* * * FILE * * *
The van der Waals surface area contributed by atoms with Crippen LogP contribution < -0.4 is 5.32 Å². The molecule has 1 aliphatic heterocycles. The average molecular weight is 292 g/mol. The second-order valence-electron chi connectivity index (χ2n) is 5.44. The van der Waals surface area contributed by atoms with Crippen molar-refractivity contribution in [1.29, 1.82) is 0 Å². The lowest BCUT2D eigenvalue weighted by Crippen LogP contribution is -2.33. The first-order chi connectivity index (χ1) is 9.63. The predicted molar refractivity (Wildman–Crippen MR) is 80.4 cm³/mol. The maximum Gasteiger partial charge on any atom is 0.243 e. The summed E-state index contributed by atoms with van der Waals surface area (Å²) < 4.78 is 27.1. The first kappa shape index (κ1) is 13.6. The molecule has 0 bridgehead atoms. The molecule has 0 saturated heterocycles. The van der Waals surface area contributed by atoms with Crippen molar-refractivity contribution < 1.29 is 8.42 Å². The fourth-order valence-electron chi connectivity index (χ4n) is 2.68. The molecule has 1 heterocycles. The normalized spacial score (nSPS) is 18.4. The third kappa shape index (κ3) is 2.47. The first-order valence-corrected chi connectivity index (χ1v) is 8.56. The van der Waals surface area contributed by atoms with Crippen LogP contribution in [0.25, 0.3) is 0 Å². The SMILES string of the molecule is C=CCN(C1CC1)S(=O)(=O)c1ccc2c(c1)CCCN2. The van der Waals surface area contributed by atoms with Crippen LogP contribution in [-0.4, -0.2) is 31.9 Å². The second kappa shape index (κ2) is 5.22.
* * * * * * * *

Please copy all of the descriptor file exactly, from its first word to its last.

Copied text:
The van der Waals surface area contributed by atoms with Crippen LogP contribution < -0.4 is 5.32 Å². The molecule has 1 aliphatic heterocycles. The average molecular weight is 292 g/mol. The second-order valence-electron chi connectivity index (χ2n) is 5.44. The van der Waals surface area contributed by atoms with Crippen molar-refractivity contribution in [1.29, 1.82) is 0 Å². The lowest BCUT2D eigenvalue weighted by Crippen LogP contribution is -2.33. The first-order chi connectivity index (χ1) is 9.63. The predicted molar refractivity (Wildman–Crippen MR) is 80.4 cm³/mol. The maximum Gasteiger partial charge on any atom is 0.243 e. The summed E-state index contributed by atoms with van der Waals surface area (Å²) < 4.78 is 27.1. The first kappa shape index (κ1) is 13.6. The molecule has 0 bridgehead atoms. The molecule has 0 saturated heterocycles. The van der Waals surface area contributed by atoms with Crippen molar-refractivity contribution < 1.29 is 8.42 Å². The fourth-order valence-electron chi connectivity index (χ4n) is 2.68. The molecule has 1 heterocycles. The normalized spacial score (nSPS) is 18.4. The third kappa shape index (κ3) is 2.47. The first-order valence-corrected chi connectivity index (χ1v) is 8.56. The van der Waals surface area contributed by atoms with Crippen LogP contribution in [0.25, 0.3) is 0 Å². The SMILES string of the molecule is C=CCN(C1CC1)S(=O)(=O)c1ccc2c(c1)CCCN2. The van der Waals surface area contributed by atoms with Crippen LogP contribution in [-0.4, -0.2) is 31.9 Å². The second kappa shape index (κ2) is 5.22.